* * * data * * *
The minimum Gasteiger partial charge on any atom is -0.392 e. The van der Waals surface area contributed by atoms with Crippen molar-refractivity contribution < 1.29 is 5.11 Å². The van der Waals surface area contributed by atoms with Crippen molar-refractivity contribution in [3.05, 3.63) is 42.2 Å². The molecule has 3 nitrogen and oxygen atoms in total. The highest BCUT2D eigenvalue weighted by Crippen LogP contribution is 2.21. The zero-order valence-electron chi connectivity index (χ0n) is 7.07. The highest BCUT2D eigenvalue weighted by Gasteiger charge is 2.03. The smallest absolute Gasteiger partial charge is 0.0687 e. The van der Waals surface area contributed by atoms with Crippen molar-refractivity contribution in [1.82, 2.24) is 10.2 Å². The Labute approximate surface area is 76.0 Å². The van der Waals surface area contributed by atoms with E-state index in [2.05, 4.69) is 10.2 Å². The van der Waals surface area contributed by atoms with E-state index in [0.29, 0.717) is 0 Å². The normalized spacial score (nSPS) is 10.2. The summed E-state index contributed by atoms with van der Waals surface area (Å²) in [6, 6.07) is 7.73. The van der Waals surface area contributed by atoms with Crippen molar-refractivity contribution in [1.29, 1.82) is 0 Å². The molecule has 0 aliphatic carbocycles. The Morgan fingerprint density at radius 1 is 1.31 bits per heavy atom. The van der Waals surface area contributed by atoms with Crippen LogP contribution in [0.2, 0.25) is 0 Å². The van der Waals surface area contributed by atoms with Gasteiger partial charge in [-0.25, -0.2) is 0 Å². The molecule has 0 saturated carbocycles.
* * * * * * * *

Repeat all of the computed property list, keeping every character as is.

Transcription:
The minimum Gasteiger partial charge on any atom is -0.392 e. The van der Waals surface area contributed by atoms with Crippen molar-refractivity contribution < 1.29 is 5.11 Å². The van der Waals surface area contributed by atoms with Crippen molar-refractivity contribution in [3.05, 3.63) is 42.2 Å². The molecule has 3 nitrogen and oxygen atoms in total. The highest BCUT2D eigenvalue weighted by Crippen LogP contribution is 2.21. The zero-order valence-electron chi connectivity index (χ0n) is 7.07. The highest BCUT2D eigenvalue weighted by Gasteiger charge is 2.03. The smallest absolute Gasteiger partial charge is 0.0687 e. The van der Waals surface area contributed by atoms with Crippen molar-refractivity contribution in [1.82, 2.24) is 10.2 Å². The Labute approximate surface area is 76.0 Å². The van der Waals surface area contributed by atoms with E-state index in [2.05, 4.69) is 10.2 Å². The van der Waals surface area contributed by atoms with E-state index in [0.29, 0.717) is 0 Å². The normalized spacial score (nSPS) is 10.2. The summed E-state index contributed by atoms with van der Waals surface area (Å²) in [6, 6.07) is 7.73. The van der Waals surface area contributed by atoms with Crippen molar-refractivity contribution in [1.29, 1.82) is 0 Å². The molecule has 0 aliphatic carbocycles. The Morgan fingerprint density at radius 1 is 1.31 bits per heavy atom. The van der Waals surface area contributed by atoms with Crippen LogP contribution in [0.2, 0.25) is 0 Å². The van der Waals surface area contributed by atoms with Gasteiger partial charge in [-0.25, -0.2) is 0 Å². The molecule has 0 saturated carbocycles.